Many examples exist to illustrate the close links between the cinema and food. There is nothing surprising about this relationship, which allows the world of gastronomy to be described through films, documentaries and other audiovisual means. At the prestigious Berlin Film Festival in Germany, the culinary world is the main focus of a special section (‘Eat, Drink, See Movies – Celebrating Culinary Cinema’) organized in conjunction with Slow Food International.
You can talk about food in many different ways and Slow Food recognizes the communicative power of audiovisual approaches. In collaboration with the Cineteca di Bologna and the City of Bologna, it is now organizing Slow Food on Film (May 7-11), a festival that aims to promote a new critical awareness of food culture through films, shorts, documentaries and TV series which present original perspectives on food, the problems of agriculture and food memories as a heritage to be defended.
Films have addressed these issues for some time and sometimes they clearly focus on products and producers, as was the case of two documentaries made during 2007:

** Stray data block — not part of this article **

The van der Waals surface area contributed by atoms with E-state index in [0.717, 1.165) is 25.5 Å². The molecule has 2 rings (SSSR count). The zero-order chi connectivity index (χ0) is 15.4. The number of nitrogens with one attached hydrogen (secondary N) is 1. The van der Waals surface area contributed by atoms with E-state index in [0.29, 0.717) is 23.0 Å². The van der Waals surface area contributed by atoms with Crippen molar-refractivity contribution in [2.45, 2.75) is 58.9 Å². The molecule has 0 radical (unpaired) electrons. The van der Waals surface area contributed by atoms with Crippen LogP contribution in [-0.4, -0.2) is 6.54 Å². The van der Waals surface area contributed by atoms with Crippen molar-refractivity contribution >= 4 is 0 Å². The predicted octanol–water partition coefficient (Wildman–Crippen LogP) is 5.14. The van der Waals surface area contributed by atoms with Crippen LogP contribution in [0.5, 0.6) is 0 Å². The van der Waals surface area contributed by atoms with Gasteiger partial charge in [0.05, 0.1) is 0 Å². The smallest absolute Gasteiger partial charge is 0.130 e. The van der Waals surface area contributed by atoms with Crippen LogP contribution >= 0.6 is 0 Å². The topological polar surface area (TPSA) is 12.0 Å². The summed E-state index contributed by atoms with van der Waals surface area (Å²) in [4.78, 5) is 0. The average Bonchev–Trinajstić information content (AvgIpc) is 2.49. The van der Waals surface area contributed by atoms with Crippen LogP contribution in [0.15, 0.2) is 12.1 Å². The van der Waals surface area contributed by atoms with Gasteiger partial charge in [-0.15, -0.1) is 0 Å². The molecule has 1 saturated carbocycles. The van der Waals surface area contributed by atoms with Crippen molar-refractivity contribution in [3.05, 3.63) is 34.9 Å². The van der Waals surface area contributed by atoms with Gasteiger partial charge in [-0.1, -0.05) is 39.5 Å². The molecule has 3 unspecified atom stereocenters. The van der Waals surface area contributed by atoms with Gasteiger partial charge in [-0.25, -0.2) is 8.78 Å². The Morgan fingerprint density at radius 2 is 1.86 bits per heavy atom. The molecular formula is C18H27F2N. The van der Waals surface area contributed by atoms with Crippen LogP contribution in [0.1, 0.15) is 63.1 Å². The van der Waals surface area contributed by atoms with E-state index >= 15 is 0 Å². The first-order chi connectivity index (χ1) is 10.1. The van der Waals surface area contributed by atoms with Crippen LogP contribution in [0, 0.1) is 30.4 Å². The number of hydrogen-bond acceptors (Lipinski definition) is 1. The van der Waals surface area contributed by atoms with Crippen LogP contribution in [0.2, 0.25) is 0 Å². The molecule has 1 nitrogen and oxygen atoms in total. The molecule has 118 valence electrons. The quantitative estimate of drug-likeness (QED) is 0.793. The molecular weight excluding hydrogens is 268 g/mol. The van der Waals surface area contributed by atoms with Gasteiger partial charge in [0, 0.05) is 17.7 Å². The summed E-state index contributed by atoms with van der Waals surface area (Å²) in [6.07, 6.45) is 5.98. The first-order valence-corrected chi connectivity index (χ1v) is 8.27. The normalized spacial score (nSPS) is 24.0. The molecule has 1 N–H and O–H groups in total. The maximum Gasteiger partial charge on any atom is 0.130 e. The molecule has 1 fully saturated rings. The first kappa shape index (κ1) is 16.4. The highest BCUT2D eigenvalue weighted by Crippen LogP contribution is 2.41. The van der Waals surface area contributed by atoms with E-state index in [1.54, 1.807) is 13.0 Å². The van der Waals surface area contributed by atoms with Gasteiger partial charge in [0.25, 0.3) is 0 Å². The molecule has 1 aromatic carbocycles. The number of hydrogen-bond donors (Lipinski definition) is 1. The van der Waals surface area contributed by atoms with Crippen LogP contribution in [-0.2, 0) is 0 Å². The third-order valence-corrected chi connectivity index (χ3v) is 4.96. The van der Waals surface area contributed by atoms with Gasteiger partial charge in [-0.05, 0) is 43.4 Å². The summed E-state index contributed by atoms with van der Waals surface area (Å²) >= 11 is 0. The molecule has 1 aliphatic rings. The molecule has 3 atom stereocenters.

– Semillas sagradas, by Andrea Mendez Brandam, Juan Nicolas Broens and Maria Teresa Morresi, is a journey through the senses and taste in the Quebrada de Humahuaca, a wide valley in northeast Argentina. The film portrays people who recognize and are recovering the most valuable thing the earth can offer: seeds, the custodians of biodiversity and future food sovereignty.
– M. Bené goes to Italy, by Manuel Lampreia Carvalho (presented at the Berlinale festival), describes the life and the experience at Terra Madre 2006 of Benedito Batista da Silva, a 60-year-old producer of manioc flour in the Amazon region.
These creations are inspired by the exemplary efforts of all those who strive constantly to ensure the survival and recognition of plants, animal species and traditional agricultural methods in the areas where they live.
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